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Chronicle of the NonPop Revolution
The first public performance of a clot of musical notes arranged in a seemingly novel manner, or premiere, has always been a source of excitement, expectation, doubt, dread, melodrama, misgivings, apprehension, alcohol dependence, and at least two adjectives that begin with "g" that I can't recall at the moment. The audient, having paid good money for admission to the event -- unless he or she was clever enough to slip in early with the technical support crew and pretend to open a box of programs before sliding unnoticed into general spectator seating -- presumably experiences a sense of expectation: "will I get my money's worth, or will this be another inane attempt to turn an acoustical event into a musical one by employing sampled washing machines and the ephemeris from 2119 showing a projected collision between Uranus and the Crab Nebula?" The performers probably lean more towards a feeling of apprehension: "oh, if only we'd had more than that one rehearsal at the daycare center where the cello got impregnated with little Jezebel's head lice," or "I just have to focus on the future -- tomorrow the composer will be in prison, the audience will have dispersed after a night of querulous debate, and I'll be bowling and won't ever have to worry about subdividing 32nd notes into quintuplets ever again." The composer, on the other hand, can expect to feel a gamut of emotions -- from the initial pangs of doubt when one of the musicians abruptly moves away without leaving a forwarding address; to excitement when that musician is discovered playing Parcheesi Music in a Boca Raton Chill 'n Grill and extradited back to the rehearsal in the nick of time; to alcohol dependence when that musician turns out to be the only rehearsal attendee, the others having been unfortunately transported to the planet Uranus in the year 2119. So discombobulating has the atmosphere around premieres become that some governments have instituted measures to counter potential cultural destabilization. The country sometimes known as Canada, for instance, has established the executive position of premier, a chief administrative officer for first-time public performances of concerts, movies, plays, interpretive wrestling matches among proprietors of intellectual property rights, crustacean wrangling events, to name ... well, five. Each of Canada's 12 provinces -- or 13, if you count Uranus -- has a premier. Each premier has an office, an administrative assistant, an unpublished telephone number, and an overwhelming number of premieres on his or her weekly calendar to oversee. His job may include hot-wiring music stands, vulcanizing pianos, transposing instrumental parts into French and all too often extraditing the occasional reluctant performer back to the entertainment venue. The premier's overriding feeling towards a premiere, therefore, is likely to be one of grim resignation -- and, no, thatís not one of the "g" adjectives from the first sentence that I couldn't remember. Come to think of it, "grim resignation" is possibly the most apt description for the audient, the performers and the composer, too. The performance will be what it will be; nothing anyone can do ahead of time can change anything, just as no one can change Uranus from its inauspicious ending in the Crab Nebula in 118 years -- no one, that is, save Warbler H. Blackmoor ... but, that's another story.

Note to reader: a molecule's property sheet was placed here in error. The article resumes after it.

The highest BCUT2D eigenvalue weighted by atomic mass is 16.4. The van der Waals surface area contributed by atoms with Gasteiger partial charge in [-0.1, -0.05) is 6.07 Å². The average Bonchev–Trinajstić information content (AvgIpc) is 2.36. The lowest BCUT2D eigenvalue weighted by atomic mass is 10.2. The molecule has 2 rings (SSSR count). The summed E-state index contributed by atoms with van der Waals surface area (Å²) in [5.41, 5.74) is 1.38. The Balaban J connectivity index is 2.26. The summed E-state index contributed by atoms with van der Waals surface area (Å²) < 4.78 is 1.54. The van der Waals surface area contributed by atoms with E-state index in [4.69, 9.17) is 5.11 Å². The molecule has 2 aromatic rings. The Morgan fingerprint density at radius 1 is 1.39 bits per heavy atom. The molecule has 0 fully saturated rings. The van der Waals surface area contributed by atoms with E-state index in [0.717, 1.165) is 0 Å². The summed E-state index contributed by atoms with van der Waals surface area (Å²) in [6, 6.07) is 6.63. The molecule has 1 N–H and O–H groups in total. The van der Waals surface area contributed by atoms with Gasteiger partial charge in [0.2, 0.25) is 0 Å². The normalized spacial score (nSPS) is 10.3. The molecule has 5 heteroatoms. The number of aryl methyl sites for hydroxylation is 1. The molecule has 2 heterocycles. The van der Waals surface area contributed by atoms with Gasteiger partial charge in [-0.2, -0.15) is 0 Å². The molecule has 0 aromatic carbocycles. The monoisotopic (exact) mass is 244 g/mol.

This story, for those of you who haven't already surmised, constitutes the once-delayed 306th episode of Kalvos & Damian's New Music Bazaar, itself perched halfway between the premiere of a clot of musical notes arranged in a seemingly novel manner in Montpelier last night and one in Burlington this evening, and seated not quite midway between the two nights the Bazaar and the vulcanized piano is our own chief administrative officer, Kalvos.